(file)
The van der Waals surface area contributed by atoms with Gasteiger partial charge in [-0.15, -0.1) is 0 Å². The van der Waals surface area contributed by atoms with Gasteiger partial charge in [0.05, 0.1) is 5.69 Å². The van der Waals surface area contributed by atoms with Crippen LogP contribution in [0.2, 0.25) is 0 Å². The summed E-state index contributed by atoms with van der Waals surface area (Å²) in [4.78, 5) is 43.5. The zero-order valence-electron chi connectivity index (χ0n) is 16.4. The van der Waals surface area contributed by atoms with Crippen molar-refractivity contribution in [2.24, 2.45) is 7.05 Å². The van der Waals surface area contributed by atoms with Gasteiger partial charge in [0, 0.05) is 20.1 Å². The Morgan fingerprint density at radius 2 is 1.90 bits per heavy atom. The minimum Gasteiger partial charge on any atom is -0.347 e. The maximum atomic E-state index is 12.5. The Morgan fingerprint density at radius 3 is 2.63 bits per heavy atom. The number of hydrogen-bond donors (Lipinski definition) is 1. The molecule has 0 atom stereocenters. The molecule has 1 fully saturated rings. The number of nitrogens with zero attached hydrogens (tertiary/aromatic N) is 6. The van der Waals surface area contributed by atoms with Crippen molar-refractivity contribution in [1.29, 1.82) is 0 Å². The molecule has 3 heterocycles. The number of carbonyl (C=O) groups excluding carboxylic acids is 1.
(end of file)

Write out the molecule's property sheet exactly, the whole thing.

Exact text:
The van der Waals surface area contributed by atoms with Gasteiger partial charge in [-0.15, -0.1) is 0 Å². The van der Waals surface area contributed by atoms with Gasteiger partial charge in [0.05, 0.1) is 5.69 Å². The van der Waals surface area contributed by atoms with Crippen LogP contribution in [0.2, 0.25) is 0 Å². The summed E-state index contributed by atoms with van der Waals surface area (Å²) in [4.78, 5) is 43.5. The zero-order valence-electron chi connectivity index (χ0n) is 16.4. The van der Waals surface area contributed by atoms with Crippen molar-refractivity contribution in [2.24, 2.45) is 7.05 Å². The van der Waals surface area contributed by atoms with Gasteiger partial charge in [0, 0.05) is 20.1 Å². The Morgan fingerprint density at radius 2 is 1.90 bits per heavy atom. The minimum Gasteiger partial charge on any atom is -0.347 e. The maximum atomic E-state index is 12.5. The Morgan fingerprint density at radius 3 is 2.63 bits per heavy atom. The number of hydrogen-bond donors (Lipinski definition) is 1. The molecule has 0 atom stereocenters. The molecule has 1 fully saturated rings. The number of nitrogens with zero attached hydrogens (tertiary/aromatic N) is 6. The van der Waals surface area contributed by atoms with Crippen molar-refractivity contribution in [1.29, 1.82) is 0 Å². The molecule has 3 heterocycles. The number of carbonyl (C=O) groups excluding carboxylic acids is 1.